Professor Carl Sagan was a visionary. In his seminal TV series and accompanying book Cosmos, he sought to teach the general public not only about cosmology and more general science, but about the impact we are having on Earth. His ability to take an atemporal perspective on the impact of humanity on the planet was way ahead of its time in late 1970s, and still has it detractors 40 years later, but is essentially one of user experience. He warns us of the huge damage our desire to ‘improve’ our user experience of the planet will have for hundreds of thousands of years after we (as a race, let alone individuals) are gone. He reminds us of our insignificance in the history of Earth, and hopes to teach us to consider more than our own satisfaction in the way we live our lives.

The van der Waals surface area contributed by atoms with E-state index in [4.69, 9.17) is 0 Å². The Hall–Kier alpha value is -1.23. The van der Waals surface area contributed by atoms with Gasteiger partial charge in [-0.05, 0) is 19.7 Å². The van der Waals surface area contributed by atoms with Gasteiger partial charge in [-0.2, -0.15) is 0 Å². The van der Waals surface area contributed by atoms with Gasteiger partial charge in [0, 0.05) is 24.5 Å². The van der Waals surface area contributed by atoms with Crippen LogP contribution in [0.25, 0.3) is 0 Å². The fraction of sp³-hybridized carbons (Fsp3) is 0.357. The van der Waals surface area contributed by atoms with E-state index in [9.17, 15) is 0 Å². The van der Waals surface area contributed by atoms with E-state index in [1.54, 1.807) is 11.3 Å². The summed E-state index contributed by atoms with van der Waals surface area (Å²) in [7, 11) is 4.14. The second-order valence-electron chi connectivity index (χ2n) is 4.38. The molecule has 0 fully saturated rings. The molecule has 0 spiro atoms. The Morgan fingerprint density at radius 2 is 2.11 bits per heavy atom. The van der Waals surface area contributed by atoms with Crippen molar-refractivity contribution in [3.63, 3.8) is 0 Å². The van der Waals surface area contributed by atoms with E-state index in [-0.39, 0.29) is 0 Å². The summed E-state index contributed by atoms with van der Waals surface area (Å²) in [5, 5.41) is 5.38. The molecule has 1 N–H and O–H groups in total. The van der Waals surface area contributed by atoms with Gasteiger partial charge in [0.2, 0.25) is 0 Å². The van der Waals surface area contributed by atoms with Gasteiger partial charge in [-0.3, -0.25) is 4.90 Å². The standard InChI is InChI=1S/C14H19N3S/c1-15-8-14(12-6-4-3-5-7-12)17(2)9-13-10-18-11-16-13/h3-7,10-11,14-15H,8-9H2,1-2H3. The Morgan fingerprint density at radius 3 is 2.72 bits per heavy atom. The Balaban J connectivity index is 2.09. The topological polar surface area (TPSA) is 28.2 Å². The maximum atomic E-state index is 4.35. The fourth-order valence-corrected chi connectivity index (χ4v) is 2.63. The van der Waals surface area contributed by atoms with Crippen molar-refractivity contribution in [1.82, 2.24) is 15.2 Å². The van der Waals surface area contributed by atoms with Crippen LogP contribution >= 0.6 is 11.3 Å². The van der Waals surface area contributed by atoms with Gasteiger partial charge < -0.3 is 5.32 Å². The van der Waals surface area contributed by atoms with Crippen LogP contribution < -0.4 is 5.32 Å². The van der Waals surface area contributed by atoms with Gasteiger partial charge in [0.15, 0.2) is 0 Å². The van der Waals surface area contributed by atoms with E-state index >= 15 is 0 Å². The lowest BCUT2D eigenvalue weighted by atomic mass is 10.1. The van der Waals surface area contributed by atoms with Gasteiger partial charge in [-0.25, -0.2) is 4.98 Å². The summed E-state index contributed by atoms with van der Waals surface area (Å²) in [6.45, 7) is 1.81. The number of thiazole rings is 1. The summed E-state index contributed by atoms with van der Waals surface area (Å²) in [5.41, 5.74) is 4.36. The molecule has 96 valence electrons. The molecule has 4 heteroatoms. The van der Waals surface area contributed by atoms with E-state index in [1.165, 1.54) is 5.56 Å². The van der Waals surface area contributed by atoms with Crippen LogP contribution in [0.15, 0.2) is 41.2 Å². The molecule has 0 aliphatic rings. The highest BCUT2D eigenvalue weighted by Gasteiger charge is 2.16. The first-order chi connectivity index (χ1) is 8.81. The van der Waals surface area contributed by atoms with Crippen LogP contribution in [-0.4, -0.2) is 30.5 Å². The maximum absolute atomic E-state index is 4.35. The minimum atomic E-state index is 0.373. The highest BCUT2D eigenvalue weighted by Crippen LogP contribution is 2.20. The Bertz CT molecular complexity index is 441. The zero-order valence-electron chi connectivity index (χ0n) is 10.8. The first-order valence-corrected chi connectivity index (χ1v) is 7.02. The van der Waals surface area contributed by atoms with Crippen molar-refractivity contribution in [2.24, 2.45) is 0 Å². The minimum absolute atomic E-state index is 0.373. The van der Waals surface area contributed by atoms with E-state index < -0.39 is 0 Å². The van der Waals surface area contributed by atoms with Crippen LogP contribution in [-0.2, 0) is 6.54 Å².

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IBM combine artisan skills with heritage to create innovation campaign

In a series of paper art posters, mixing a traditional medium with the promise of innovation, computing giant IBM promotes their work. The combination of environmental concerns and technological innovation in the messaging is part of the ‘Smarter Planet’ drive at IBM, which has been working for six years to improve efficiencies and reduce wastage in key sectors identified by IBM.

It’s so interesting to see major corporations like IBM putting so much emphasis on being ‘smarter’. Requalifying themselves as innovators is a tough challenge for a mature organisation, and this incubation programme gets the pitch right whilst not detracting from the core capabilities of the company. We like.